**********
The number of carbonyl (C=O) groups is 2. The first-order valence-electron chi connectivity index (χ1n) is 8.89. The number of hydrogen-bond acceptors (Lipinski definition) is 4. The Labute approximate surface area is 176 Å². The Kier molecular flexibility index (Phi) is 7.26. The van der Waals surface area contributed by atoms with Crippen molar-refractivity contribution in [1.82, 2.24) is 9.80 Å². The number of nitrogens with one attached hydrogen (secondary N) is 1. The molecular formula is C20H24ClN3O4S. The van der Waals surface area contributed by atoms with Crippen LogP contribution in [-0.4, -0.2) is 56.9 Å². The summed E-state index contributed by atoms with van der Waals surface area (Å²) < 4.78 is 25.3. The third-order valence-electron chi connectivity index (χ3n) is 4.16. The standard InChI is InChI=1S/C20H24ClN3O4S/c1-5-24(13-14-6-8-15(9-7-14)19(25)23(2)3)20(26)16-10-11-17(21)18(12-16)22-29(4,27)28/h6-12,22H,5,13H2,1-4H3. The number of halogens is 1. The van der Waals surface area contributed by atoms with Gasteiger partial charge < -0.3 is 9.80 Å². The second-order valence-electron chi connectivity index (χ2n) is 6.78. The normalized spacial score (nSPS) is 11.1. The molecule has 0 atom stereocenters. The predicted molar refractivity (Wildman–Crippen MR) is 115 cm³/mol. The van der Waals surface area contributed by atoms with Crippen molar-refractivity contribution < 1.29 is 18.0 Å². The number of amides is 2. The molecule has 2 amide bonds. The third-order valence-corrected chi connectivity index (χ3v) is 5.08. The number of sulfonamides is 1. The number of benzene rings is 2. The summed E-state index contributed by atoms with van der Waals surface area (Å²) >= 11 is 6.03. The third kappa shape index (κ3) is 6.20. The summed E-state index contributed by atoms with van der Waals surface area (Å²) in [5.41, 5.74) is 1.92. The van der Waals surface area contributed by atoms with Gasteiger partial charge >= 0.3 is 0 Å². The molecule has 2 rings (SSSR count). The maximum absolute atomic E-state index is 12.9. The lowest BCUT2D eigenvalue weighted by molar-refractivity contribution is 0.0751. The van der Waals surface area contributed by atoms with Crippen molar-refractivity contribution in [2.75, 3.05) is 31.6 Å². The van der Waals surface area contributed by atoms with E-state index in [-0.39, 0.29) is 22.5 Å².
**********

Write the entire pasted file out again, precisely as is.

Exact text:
The number of carbonyl (C=O) groups is 2. The first-order valence-electron chi connectivity index (χ1n) is 8.89. The number of hydrogen-bond acceptors (Lipinski definition) is 4. The Labute approximate surface area is 176 Å². The Kier molecular flexibility index (Phi) is 7.26. The van der Waals surface area contributed by atoms with Crippen molar-refractivity contribution in [1.82, 2.24) is 9.80 Å². The number of nitrogens with one attached hydrogen (secondary N) is 1. The molecular formula is C20H24ClN3O4S. The van der Waals surface area contributed by atoms with Crippen LogP contribution in [-0.4, -0.2) is 56.9 Å². The summed E-state index contributed by atoms with van der Waals surface area (Å²) < 4.78 is 25.3. The third-order valence-electron chi connectivity index (χ3n) is 4.16. The standard InChI is InChI=1S/C20H24ClN3O4S/c1-5-24(13-14-6-8-15(9-7-14)19(25)23(2)3)20(26)16-10-11-17(21)18(12-16)22-29(4,27)28/h6-12,22H,5,13H2,1-4H3. The number of halogens is 1. The van der Waals surface area contributed by atoms with Gasteiger partial charge < -0.3 is 9.80 Å². The second-order valence-electron chi connectivity index (χ2n) is 6.78. The normalized spacial score (nSPS) is 11.1. The molecule has 0 atom stereocenters. The predicted molar refractivity (Wildman–Crippen MR) is 115 cm³/mol. The van der Waals surface area contributed by atoms with Crippen molar-refractivity contribution < 1.29 is 18.0 Å². The number of amides is 2. The molecule has 2 amide bonds. The third-order valence-corrected chi connectivity index (χ3v) is 5.08. The number of sulfonamides is 1. The number of benzene rings is 2. The summed E-state index contributed by atoms with van der Waals surface area (Å²) >= 11 is 6.03. The third kappa shape index (κ3) is 6.20. The summed E-state index contributed by atoms with van der Waals surface area (Å²) in [5.41, 5.74) is 1.92. The van der Waals surface area contributed by atoms with Gasteiger partial charge >= 0.3 is 0 Å². The molecule has 2 rings (SSSR count). The maximum absolute atomic E-state index is 12.9. The lowest BCUT2D eigenvalue weighted by molar-refractivity contribution is 0.0751. The van der Waals surface area contributed by atoms with Crippen molar-refractivity contribution in [2.75, 3.05) is 31.6 Å². The van der Waals surface area contributed by atoms with E-state index in [-0.39, 0.29) is 22.5 Å².